The death of prediction

Prediction has always been a tricky business. Weather forecasts, airline schedules and stock tips are often the butts of jokes for the very simple reason that predicting the future is not only difficult, but most valued when the future is hardest to see.

Reliable, trustworthy predictions depend on having the right data inputs. The real trick is knowing if and when you have a blind spot in that data — which is tough, because not knowing about it is exactly what makes it a blind spot.

The same holds true for predictive analytics and their use in marketing. Our ability to predict something — like a revenue outcome or the performance of a sponsorship — improves exponentially when we’re already familiar with all of the factors surrounding it. But in most of those cases, gut instinct and personal experience will already lead us to the right answer.

The value of prediction — and forward-looking analytics, in general — increases exponentially when we’re operating in unfamiliar territory, without the benefit of an intuition informed by experience.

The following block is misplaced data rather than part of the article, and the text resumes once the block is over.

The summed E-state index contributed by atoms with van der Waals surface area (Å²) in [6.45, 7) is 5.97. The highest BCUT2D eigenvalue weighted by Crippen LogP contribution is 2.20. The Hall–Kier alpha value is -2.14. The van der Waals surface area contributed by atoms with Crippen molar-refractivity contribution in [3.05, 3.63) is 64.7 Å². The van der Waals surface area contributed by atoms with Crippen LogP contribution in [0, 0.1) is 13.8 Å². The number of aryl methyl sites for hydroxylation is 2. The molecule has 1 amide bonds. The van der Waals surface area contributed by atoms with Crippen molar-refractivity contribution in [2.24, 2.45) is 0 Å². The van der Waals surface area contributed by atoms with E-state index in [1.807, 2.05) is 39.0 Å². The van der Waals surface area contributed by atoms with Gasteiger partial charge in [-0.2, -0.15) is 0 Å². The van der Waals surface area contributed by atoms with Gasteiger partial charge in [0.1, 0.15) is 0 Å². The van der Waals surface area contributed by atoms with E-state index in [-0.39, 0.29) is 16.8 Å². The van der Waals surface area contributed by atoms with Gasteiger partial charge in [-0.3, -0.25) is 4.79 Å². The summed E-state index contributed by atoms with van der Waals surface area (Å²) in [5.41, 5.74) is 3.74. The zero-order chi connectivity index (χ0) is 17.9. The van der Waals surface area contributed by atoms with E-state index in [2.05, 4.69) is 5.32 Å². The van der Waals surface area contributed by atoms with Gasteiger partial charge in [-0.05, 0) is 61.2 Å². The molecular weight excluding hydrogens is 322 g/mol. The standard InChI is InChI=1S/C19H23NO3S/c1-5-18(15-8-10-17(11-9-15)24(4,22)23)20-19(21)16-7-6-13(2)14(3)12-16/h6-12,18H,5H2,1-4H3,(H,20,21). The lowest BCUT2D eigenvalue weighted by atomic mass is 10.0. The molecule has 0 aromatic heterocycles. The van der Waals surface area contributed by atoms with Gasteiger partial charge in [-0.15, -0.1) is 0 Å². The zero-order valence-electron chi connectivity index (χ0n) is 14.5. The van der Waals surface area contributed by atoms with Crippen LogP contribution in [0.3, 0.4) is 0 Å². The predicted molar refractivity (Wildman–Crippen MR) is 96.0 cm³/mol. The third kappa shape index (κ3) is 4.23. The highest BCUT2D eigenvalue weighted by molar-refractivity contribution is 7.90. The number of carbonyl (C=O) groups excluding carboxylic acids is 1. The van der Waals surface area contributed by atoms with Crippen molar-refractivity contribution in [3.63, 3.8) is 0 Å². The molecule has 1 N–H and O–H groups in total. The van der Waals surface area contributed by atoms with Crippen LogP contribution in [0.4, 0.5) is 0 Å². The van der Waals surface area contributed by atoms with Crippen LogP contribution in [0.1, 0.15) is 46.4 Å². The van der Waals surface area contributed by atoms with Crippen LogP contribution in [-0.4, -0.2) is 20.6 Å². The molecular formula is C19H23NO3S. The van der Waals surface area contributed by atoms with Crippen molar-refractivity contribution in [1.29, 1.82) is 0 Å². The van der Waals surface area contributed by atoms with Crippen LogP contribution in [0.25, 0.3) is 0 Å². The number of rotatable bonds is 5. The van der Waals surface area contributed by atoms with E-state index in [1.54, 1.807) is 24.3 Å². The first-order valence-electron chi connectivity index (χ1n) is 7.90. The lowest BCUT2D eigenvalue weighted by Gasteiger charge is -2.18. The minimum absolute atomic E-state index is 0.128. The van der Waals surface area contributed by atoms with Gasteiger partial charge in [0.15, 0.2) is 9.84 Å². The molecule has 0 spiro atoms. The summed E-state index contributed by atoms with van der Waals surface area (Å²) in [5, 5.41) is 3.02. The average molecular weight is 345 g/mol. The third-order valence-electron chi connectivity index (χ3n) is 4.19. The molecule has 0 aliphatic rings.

Human assumptions are some of the biggest impediments when working with marketing analytics — we think we know what matters, even when we don’t. What we need is a way for the data to talk to us when we’re operating in new situations, to let the data itself tell us what variables we ought to be considering.

Ultimately, this is what helps illuminate our unknown unknowns. More importantly, this is the necessary first step toward discovering game-changing strategies. Because in the end, analytics isn’t about predicting outcomes. Analytics is about informing the human decisions that change outcomes.

[Read the full article on MarTech Today.]

Some opinions expressed in this article may be those of a guest author and not necessarily Marketing Land. Staff authors are listed here.

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